Impacts of consumer-resource interaction transitions on persistence and long-term interaction outcomes of random ecological networks

23 February 2019

Yan, Chuan; Zhang, Zhibin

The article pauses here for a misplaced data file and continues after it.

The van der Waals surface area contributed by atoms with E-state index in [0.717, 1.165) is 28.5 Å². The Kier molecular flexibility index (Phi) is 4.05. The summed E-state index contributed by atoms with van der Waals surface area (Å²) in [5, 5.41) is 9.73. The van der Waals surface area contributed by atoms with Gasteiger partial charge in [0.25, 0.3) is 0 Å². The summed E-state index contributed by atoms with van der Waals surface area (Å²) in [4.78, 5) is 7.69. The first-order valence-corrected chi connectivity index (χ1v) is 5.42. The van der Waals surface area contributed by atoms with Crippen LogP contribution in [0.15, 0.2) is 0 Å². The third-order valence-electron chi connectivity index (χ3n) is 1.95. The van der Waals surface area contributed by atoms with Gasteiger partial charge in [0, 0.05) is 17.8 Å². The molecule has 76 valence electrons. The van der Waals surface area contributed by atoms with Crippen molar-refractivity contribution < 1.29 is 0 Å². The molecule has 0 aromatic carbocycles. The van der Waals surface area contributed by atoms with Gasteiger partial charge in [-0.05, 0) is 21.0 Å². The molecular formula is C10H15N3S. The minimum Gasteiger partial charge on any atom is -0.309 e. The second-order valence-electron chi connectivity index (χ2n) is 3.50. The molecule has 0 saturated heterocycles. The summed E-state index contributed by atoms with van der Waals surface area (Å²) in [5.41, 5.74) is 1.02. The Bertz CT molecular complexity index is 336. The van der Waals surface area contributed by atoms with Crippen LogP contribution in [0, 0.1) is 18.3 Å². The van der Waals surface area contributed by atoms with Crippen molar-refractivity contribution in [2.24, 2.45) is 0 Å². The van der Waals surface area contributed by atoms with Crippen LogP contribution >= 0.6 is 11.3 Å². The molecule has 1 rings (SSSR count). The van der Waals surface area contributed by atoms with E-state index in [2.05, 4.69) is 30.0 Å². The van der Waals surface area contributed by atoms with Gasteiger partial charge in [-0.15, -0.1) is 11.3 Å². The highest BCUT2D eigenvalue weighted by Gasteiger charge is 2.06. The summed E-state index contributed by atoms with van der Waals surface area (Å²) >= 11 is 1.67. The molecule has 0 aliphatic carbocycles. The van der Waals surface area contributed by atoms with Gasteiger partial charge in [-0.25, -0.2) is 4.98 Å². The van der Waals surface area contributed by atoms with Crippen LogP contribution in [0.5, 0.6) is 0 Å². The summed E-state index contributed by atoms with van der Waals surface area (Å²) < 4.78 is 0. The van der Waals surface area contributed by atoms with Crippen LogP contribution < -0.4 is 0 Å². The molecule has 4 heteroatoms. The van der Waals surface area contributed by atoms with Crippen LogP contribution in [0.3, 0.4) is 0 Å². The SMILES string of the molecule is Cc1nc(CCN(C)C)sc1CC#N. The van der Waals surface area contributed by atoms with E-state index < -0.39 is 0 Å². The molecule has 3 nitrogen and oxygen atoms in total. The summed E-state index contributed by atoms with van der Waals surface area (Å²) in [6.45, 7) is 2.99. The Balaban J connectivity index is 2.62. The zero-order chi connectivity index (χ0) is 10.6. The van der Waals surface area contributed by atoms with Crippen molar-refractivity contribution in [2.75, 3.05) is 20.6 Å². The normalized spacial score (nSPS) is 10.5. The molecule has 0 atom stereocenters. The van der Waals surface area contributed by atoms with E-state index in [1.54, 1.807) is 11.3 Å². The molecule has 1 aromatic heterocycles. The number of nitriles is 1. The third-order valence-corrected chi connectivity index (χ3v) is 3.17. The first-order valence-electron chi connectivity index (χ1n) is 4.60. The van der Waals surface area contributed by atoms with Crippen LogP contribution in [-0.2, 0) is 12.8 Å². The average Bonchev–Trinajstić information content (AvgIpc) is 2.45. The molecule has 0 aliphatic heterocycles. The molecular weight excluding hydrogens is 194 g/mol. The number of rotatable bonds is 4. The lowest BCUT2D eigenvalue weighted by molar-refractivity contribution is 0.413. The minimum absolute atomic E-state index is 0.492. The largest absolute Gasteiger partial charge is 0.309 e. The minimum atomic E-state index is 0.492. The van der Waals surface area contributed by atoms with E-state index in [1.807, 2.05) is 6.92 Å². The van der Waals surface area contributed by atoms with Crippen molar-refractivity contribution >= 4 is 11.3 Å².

Despite the prevalence of context-dependent interaction transitions in ecological systems, their impacts on persistence and interaction diversity have scarcely been explored in complex ecological networks. By using multispecies bi-directional and unidirectional consumer-resource models, representing a continuum of interaction transitions (sign change of interaction outcomes), we investigated the effects of structural interaction transitions on persistence (the fraction of remaining species) and long-term interaction outcomes in random ecological networks. We found that high interaction strength of exploiting resources generally decreased persistence, and high strength of providing resources increased persistence when the strength of exploiting resources was low in more complex networks; also, the networks with high persistence had a high proportion of mutualistic interactions relative to antagonistic interactions present initially and over the long term. The shifting of interaction strengths shaped the long-term interaction compositions. Meanwhile, population dynamics, especially species extinction, affected the difference between initial and long-term interactions. Based on classical consumer-resource theory, these results establish a transitional continuum of interaction outcomes in ecological networks and imply a theoretical association among interaction transition, community persistence and interaction diversity.